Simone Marchesi is Associate Professor of French and Italian Studies at Princeton University. His main research interests are medieval classicism and translation studies. He is the author of two monographs on medieval Italian authors: Stratigrafie decameroniane (2004)and Dante and Augustine: Linguistics, Poetics, Hermeneutics (2011). Recently, he has edited and translated into Italian Robert Hollander’s commentary to Dante’s Commedia (2011 and 2016).

Christian Moevs is Associate Professor of Italian at the University of Notre Dame. His interests include Dante, medieval Italian literature, lyric poetry and poetics, and the intersection between literature and philosophy. He is the author of The Metaphysics of Dante’s Comedy (2005).

Ambrogio Camozzi Pistoja is the current Keith Sykes Research Fellow in Italian Studies at Pembroke College, Cambridge, where he completed his PhD as a Gates Cambridge Scholar. He is the author of Vita di Alessandro (2016), Dante & the MedievalAlexander (2017) and articles on Dante, medieval political thought, medieval magic and satire. He has directed and edited the video documentary Frames from a RoundTable: Paradiso XV (2015).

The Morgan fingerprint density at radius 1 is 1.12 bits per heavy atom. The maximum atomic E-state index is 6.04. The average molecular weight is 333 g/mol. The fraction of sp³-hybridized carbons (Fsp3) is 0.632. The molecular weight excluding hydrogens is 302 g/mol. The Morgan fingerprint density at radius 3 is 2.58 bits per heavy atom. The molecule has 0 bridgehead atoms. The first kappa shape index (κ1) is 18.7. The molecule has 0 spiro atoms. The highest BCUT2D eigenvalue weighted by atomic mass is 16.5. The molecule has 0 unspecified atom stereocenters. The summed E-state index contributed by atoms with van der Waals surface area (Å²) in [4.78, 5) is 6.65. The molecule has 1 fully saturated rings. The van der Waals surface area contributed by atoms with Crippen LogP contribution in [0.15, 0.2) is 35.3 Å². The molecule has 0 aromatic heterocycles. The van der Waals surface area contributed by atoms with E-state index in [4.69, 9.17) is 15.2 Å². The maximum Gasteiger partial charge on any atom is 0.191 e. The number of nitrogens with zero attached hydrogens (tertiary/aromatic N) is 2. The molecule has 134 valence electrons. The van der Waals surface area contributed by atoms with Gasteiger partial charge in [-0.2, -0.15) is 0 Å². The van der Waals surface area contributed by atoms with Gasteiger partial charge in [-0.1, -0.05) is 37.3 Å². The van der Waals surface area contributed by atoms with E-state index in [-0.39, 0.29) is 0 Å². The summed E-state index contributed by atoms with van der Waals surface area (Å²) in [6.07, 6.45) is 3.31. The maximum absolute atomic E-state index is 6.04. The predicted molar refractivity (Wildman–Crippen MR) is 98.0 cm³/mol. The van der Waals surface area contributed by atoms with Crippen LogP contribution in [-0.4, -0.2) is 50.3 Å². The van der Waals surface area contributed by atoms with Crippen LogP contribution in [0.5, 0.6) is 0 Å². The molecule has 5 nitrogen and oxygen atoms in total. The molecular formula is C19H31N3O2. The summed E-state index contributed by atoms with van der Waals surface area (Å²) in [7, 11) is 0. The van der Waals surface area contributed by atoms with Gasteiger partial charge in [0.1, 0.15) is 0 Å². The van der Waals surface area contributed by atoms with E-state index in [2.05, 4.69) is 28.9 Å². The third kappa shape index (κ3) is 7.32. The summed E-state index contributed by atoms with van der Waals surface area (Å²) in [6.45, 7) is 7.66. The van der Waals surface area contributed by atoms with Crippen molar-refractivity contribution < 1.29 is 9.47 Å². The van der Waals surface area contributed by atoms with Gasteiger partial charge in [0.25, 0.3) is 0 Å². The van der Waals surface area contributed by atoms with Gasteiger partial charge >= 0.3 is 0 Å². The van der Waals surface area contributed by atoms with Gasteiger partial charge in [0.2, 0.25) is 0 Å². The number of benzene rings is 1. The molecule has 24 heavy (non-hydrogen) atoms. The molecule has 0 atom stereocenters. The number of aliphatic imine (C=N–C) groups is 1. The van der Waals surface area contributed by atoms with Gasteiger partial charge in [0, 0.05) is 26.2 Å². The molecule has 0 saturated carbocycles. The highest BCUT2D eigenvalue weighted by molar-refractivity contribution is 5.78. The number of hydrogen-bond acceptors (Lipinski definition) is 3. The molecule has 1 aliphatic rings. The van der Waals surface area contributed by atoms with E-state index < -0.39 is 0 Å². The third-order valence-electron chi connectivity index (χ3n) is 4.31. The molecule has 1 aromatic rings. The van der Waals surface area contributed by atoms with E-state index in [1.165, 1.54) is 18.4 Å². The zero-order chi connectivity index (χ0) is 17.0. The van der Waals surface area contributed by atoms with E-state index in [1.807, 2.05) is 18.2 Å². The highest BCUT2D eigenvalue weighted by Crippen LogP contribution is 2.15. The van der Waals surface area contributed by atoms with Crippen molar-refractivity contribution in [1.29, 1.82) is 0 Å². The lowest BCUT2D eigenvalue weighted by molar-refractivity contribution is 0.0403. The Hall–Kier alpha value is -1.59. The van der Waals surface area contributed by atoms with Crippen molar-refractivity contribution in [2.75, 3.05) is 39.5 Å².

Claudia Rossignoli is Lecturer in Italian at the University of St Andrews. Her work focuses on Medieval and Renaissance literature and culture, with a particular emphasis on Dante and the Comedy’s commentary tradition, on the transmission and application of Aristotelian notions in literary theories, on Humanism and exegesis, and on the codification and dissemination of linguistic and literary models. She is the co-organiser, with Robert Wilson, of the Lectura Dantis Andreapolitana series, started in 2009 (http://lecturadantisandreapolitana.wp.st-andrews.ac.uk).